Laura Ingalls Wilder’s Little House book series just got bigger. This new novel, authorized by the Little House Heritage Trust, tells the story of Caroline Ingalls, aka “Ma.” In the winter of 1870, Caroline Ingalls and her family — husband Charles and daughters Mary and Laura — leave the Big Woods of Wisconsin and head west to a new life in Kansas Indian Territory. The land is beautiful, but wild and unpredictable, and the pioneer life is hard and lonely. Caroline must draw on her strength, resilience, and courage to make a life and a home in a new land. A fascinating new angle on a familiar and beloved tale, this will be of interest to history lovers and Little House fans alike.
The Good People (September 19)
Author: Hannah Kent
This historical-fiction novel takes us back to 19th-century Ireland. Nora, left alone after the death of her husband, struggles to care for her grandson Michael, who cannot speak or walk. Just as superstitious neighbors start spreading rumors that Michael is a changeling fairy child who will curse their entire valley, a new maid, Mary, arrives. To stop the village’s whispering and defeat any evil spirits that might be lurking, Nora and Mary seek help from Nance, a mysterious old traveler who knows the secret lore of the old ways. A dramatic tale of uncompromising belief against unconditional love.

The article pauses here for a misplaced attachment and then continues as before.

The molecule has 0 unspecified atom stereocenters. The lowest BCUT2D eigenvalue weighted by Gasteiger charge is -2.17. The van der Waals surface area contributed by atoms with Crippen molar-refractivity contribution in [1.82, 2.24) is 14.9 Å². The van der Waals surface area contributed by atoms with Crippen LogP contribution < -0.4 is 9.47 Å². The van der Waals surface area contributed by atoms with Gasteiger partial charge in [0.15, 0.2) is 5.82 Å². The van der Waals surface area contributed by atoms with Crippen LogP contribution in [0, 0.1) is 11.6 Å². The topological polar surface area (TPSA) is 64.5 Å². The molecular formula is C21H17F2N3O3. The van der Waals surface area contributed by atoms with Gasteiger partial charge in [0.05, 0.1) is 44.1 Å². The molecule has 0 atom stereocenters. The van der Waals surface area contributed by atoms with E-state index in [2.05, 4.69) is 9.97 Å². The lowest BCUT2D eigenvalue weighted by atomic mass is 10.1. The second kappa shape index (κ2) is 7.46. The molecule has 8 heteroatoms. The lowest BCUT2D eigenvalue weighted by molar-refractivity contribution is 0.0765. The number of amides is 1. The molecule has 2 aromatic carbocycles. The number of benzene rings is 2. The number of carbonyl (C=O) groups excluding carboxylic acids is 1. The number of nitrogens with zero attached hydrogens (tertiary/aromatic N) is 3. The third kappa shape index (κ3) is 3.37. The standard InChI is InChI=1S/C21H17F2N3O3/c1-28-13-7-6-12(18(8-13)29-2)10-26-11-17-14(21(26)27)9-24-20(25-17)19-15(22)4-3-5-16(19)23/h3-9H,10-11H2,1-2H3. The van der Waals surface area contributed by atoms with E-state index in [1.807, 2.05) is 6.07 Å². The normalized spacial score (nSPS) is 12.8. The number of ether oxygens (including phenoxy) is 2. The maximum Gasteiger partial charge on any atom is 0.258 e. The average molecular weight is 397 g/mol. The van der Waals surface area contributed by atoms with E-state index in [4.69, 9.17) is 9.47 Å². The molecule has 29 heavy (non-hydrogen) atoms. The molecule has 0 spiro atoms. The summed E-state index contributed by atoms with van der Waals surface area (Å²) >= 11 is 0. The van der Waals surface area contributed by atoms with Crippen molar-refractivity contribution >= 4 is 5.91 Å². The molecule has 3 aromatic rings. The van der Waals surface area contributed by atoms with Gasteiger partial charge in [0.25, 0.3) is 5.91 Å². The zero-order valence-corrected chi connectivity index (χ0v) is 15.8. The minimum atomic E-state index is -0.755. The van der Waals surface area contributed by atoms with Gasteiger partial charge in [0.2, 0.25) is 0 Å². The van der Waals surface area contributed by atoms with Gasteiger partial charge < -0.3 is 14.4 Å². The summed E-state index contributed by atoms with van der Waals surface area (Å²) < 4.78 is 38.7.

Jane, Unlimited (September 19)
Author: Kristin Cashore
This new, stand-alone novel by the author of the popular Graceling Realm series is a magical story of grief and second chances. Jane grew up with her adventurous aunt Magnolia, a professor and deep-sea photographer. But a few months ago, Aunt Magnolia was lost in Antarctica on an expedition. Fresh out of high school and unsure what to do next, Jane has channeled her grief into obsessively making customized umbrellas that resemble her dreams. When the glamorous, mysterious Kiran Thrash shows up one day and invites Jane to a ball at her family mansion, Tu Reviens, Jane remembers her aunt once said, “If anyone ever invites to you to Tu Reviens, promise me that you’ll go.” But it’s no ordinary place. At Tu Reviens, Jane will be offered a choice that few ever get — and no matter what she decides, it will change the course of her life.
Hanna Who Fell from the Sky (September 26)
Author: Christopher Meades
At 17, Hanna is days away from becoming the fifth wife of a man old enough to be her father. It’s how her community, Clearhaven, lives: her father has four wives, and Hanna has 14 siblings. But when she meets a stranger who challenges her to question everything she’s taken for granted and to choose her own fate, Hanna faces an impossible decision. Should she pursue a different life outside Clearhaven — even if it means abandoning her favorite younger sister to the same fate Hanna rejects? Or is there another path forward? A thoughtful, emotional story that’s full of the complexities of faith and personal identity.
Provenance (September 26)
Author: Ann Leckie
A new sci-fi novel from the author of the outstanding Ancillary Justice. Ingray, a power-hungry young woman, has a once-in-a-lifetime opportunity to make her name and restore some of her people’s priceless lost artifacts. Her mission: to free the thief who stole the artifact from a prison planet that no one has ever escaped from. Meanwhile, Ingray’s home planet is descending into political turmoil and is on the brink of planet-destroying war, at which point some lost artifacts really won’t matter all that much. Is this the start of another excellent trilogy? Here’s hoping!